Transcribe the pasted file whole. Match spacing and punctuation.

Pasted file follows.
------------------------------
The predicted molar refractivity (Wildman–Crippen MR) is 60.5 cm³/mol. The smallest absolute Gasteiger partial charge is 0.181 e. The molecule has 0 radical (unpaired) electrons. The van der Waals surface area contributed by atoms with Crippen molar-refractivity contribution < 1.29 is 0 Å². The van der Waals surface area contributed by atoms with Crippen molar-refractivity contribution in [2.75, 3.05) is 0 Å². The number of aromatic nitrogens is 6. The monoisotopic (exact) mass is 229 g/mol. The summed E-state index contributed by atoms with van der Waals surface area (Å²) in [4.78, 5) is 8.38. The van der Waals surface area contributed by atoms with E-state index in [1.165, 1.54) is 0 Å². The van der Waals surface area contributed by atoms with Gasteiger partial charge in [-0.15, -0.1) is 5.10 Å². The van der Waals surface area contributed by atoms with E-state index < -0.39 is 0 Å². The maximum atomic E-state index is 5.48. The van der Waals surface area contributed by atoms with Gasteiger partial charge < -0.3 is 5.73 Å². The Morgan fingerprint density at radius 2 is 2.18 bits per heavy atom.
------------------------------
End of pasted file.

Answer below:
The predicted molar refractivity (Wildman–Crippen MR) is 60.5 cm³/mol. The smallest absolute Gasteiger partial charge is 0.181 e. The molecule has 0 radical (unpaired) electrons. The van der Waals surface area contributed by atoms with Crippen molar-refractivity contribution < 1.29 is 0 Å². The van der Waals surface area contributed by atoms with Crippen molar-refractivity contribution in [2.75, 3.05) is 0 Å². The number of aromatic nitrogens is 6. The monoisotopic (exact) mass is 229 g/mol. The summed E-state index contributed by atoms with van der Waals surface area (Å²) in [4.78, 5) is 8.38. The van der Waals surface area contributed by atoms with E-state index in [1.165, 1.54) is 0 Å². The van der Waals surface area contributed by atoms with Gasteiger partial charge in [-0.15, -0.1) is 5.10 Å². The van der Waals surface area contributed by atoms with E-state index < -0.39 is 0 Å². The maximum atomic E-state index is 5.48. The van der Waals surface area contributed by atoms with Gasteiger partial charge < -0.3 is 5.73 Å². The Morgan fingerprint density at radius 2 is 2.18 bits per heavy atom.